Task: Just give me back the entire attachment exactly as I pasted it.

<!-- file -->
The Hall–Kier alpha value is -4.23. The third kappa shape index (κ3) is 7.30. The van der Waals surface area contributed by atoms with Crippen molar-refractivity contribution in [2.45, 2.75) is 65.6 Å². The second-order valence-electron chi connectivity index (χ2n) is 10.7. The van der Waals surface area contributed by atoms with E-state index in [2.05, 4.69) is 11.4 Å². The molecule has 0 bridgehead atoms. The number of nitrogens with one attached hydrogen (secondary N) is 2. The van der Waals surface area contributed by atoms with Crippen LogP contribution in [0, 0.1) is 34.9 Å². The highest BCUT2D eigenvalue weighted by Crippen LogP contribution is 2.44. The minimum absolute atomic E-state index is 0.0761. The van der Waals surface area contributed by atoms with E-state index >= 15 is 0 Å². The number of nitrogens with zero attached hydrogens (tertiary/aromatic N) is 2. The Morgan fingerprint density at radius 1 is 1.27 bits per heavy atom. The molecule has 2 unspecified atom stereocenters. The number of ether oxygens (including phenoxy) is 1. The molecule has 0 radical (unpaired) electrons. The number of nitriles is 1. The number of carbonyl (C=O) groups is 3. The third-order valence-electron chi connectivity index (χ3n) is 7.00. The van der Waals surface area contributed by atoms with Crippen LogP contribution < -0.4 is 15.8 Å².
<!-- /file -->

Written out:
The Hall–Kier alpha value is -4.23. The third kappa shape index (κ3) is 7.30. The van der Waals surface area contributed by atoms with Crippen molar-refractivity contribution in [2.45, 2.75) is 65.6 Å². The second-order valence-electron chi connectivity index (χ2n) is 10.7. The van der Waals surface area contributed by atoms with E-state index in [2.05, 4.69) is 11.4 Å². The molecule has 0 bridgehead atoms. The number of nitrogens with one attached hydrogen (secondary N) is 2. The van der Waals surface area contributed by atoms with Crippen LogP contribution in [0, 0.1) is 34.9 Å². The highest BCUT2D eigenvalue weighted by Crippen LogP contribution is 2.44. The minimum absolute atomic E-state index is 0.0761. The van der Waals surface area contributed by atoms with E-state index >= 15 is 0 Å². The number of nitrogens with zero attached hydrogens (tertiary/aromatic N) is 2. The Morgan fingerprint density at radius 1 is 1.27 bits per heavy atom. The molecule has 2 unspecified atom stereocenters. The number of ether oxygens (including phenoxy) is 1. The molecule has 0 radical (unpaired) electrons. The number of nitriles is 1. The number of carbonyl (C=O) groups is 3. The third-order valence-electron chi connectivity index (χ3n) is 7.00. The van der Waals surface area contributed by atoms with Crippen LogP contribution < -0.4 is 15.8 Å².